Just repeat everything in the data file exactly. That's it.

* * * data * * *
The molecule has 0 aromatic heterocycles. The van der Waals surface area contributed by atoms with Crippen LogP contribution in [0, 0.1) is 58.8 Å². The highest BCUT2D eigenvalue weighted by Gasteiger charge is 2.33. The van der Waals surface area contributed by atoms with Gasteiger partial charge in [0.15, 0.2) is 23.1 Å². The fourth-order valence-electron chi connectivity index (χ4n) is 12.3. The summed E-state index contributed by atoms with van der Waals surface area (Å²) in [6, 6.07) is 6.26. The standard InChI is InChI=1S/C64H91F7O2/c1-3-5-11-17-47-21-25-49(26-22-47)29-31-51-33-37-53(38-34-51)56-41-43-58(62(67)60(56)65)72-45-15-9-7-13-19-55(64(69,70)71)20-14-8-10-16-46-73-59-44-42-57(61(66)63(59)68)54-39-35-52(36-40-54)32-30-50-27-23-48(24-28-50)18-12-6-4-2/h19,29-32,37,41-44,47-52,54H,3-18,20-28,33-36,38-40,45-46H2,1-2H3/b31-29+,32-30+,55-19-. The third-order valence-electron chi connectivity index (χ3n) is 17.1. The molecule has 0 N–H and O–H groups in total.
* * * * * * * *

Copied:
The molecule has 0 aromatic heterocycles. The van der Waals surface area contributed by atoms with Crippen LogP contribution in [0, 0.1) is 58.8 Å². The highest BCUT2D eigenvalue weighted by Gasteiger charge is 2.33. The van der Waals surface area contributed by atoms with Gasteiger partial charge in [0.15, 0.2) is 23.1 Å². The fourth-order valence-electron chi connectivity index (χ4n) is 12.3. The summed E-state index contributed by atoms with van der Waals surface area (Å²) in [6, 6.07) is 6.26. The standard InChI is InChI=1S/C64H91F7O2/c1-3-5-11-17-47-21-25-49(26-22-47)29-31-51-33-37-53(38-34-51)56-41-43-58(62(67)60(56)65)72-45-15-9-7-13-19-55(64(69,70)71)20-14-8-10-16-46-73-59-44-42-57(61(66)63(59)68)54-39-35-52(36-40-54)32-30-50-27-23-48(24-28-50)18-12-6-4-2/h19,29-32,37,41-44,47-52,54H,3-18,20-28,33-36,38-40,45-46H2,1-2H3/b31-29+,32-30+,55-19-. The third-order valence-electron chi connectivity index (χ3n) is 17.1. The molecule has 0 N–H and O–H groups in total.